I wanted to come up with an activity that would not only allow them to learn some of these important phrases, but also that would be genuine and allow them to get to know one another better.
I gave each student one of these papers and asked them to consider how they felt about each item or activity.
Then, I had them cut away any phrases that did NOT describe how they felt about the item or activity, leaving only the one that did describe how they feel intact.
They could then quickly and easily lay their paper on top of a classmates to see what they had in common. Only one phrase would appear if they both felt the same way, but if they felt differently, two phrases would show.
They then were responsible for keeping track of how many matches they had with each of their classmates, and listing one of the things they had in common.
This first activity was meant to focus on reading comprehension and get the students used to the new vocabulary.
Next week, when we work on speaking and writing, these papers will contain genuine information that students will be able to talk about in Spanish. I will use them to introduce the structures that use the indirect object pronouns le, nos, and les as we talk about what different people have in common and what we have in common with others.
It can also be easily converted into an information gap activity.
The best part was that the students were SO INTERESTED to see what they had in common with each other. They even wanted to see what they had in common with me. One of my girls was very excited when we got 9 matches. I was not expecting that!
DOWNLOAD YOUR OWN EDITABLE COPY OF THIS MATCHMAKER ACTIVITY HERE!
It all starts with a simple list of words. We know that students need words if they ever want to achieve any degree of proficiency, but what do we do with these words? Do we just hand them over and say "memorize"? That doesn't work - not when you want students to retain these words long enough for them to be accessed for purposeful communication.
So, what DOES work? Research shows that someone needs to be exposed to a word 15-20 times before they will have a high probability of learning that word - and retaining, well that's a whole other story. We also know that short, frequent bursts of learning vocabulary are more effective than a single session of the same duration. Some teachers prefer to leave this up to the students - to assign a 15-20 minute study session each night, to thumb through a pile of flashcards, or to do an exercise on Quizlet. Vocabulary is central to communication - more important than verb conjugations or tenses, more important than accent marks, more important than...well...pretty much anything. Since vocabulary is so important, teachers should make vocabulary learning a priority in their classroom activities. And, if you want students to retain and actually be able to use that vocabulary, there needs to be some sort of deliberate progression to your vocabulary instruction.
This chart shows various activities that can be used to build vocabulary skills that will lead to proficient readers, listeners, speakers, and writers. The activities range in difficulty from level 1 to 10; with levels 1-5 focusing on vocabulary recognition (interpretive skills) and levels 6-10 focusing on vocabulary production and exchange (presentational and interpersonal skills). Each activity takes approximately 10 minutes and each day the difficulty level is raised. I have found that in two weeks (10 school days) it is possible for novice students to master between 20-40 words, on average, using this technique.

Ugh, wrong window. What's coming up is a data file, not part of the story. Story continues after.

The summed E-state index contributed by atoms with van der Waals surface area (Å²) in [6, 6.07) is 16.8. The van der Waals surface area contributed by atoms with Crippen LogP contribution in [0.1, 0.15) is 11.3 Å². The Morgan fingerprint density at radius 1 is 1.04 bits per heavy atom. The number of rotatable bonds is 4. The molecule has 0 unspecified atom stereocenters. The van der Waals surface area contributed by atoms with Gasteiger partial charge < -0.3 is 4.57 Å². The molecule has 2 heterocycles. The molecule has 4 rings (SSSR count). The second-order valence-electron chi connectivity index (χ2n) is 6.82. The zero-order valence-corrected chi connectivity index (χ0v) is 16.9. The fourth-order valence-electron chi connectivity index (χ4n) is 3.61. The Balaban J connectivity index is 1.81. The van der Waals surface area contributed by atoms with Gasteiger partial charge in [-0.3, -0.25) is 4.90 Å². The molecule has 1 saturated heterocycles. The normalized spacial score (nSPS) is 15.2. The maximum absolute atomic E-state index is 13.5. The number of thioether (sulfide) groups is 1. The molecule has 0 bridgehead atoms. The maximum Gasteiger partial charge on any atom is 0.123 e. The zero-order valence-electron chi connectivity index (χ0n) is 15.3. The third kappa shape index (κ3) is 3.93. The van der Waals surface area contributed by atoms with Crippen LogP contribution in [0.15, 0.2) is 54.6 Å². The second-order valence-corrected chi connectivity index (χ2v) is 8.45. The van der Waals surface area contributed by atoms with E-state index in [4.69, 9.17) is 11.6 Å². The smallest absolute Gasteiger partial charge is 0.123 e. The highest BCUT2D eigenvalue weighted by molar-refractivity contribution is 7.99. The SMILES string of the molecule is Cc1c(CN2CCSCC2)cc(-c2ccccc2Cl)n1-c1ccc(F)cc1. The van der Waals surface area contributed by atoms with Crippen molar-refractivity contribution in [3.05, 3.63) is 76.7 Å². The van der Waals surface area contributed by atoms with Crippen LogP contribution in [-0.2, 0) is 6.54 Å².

I have used this sequence of vocabulary instruction for several years now and I can honestly say that it builds strong vocabulary skills not only in the best students, but in the worst students too. And once they have a strong vocabulary, your worst students have the potential to become among your best. It is all about short, frequent bursts of exposure and gradual ratcheting up of the student's responsibility for language acquisition. Also very important is the reduced reliance on the native language on the part of the student. They should not hear it or see it. Each of these activities employs pictures to make up for gaps in the current target language vocabulary, and minimizes the student's need to revert back to English.
Looking for some ready-made vocabulary activities? I've got you covered!
-Themed Word Wheels with activity ideas
-Themed, Tiered Speaking Prompts
Think about your favorite activities to review vocabulary. Where would they fall on the chart? How could you make slight adjustments to make the activity of a higher or lower difficulty level?
Each year we begin school with an informal open house. Parents and students are in and out of our classrooms for several hours in the evening, but the opportunity to impart any valuable information on them is limited and rushed.
This year I developed what I am calling a "Spanish Parent FAQ" to have available as a handout that parents can take with them. I find that many parents want to leave Open House with something tangible because, like us, they are seeing a flurry of people in a condensed period of time. Once the newness of the year wears off and reality sets in, the concerns of parents change, and addressing some of the most common questions up front can save everyone some grief.
During my 15+ years as a Spanish teacher, I have heard the same questions a million times. Parents are all pretty much concerned about the same things because they know that a bad year for their kid equals a bad year for them too. Your focus during face time with parents should always be in communicating that you are dedicated to their child - not just to the standards or the content of your course. They are trusting you with their children, and if you earn their trust in that way, you will have their trust with everything else as well. Use your face time to relate to them on a personal level and let them read about the course "stuff" as they need to.
Here is my FAQ in case you want some ideas for creating your own!
What other questions do you frequently get from parents? Leave me your ideas in the comments below!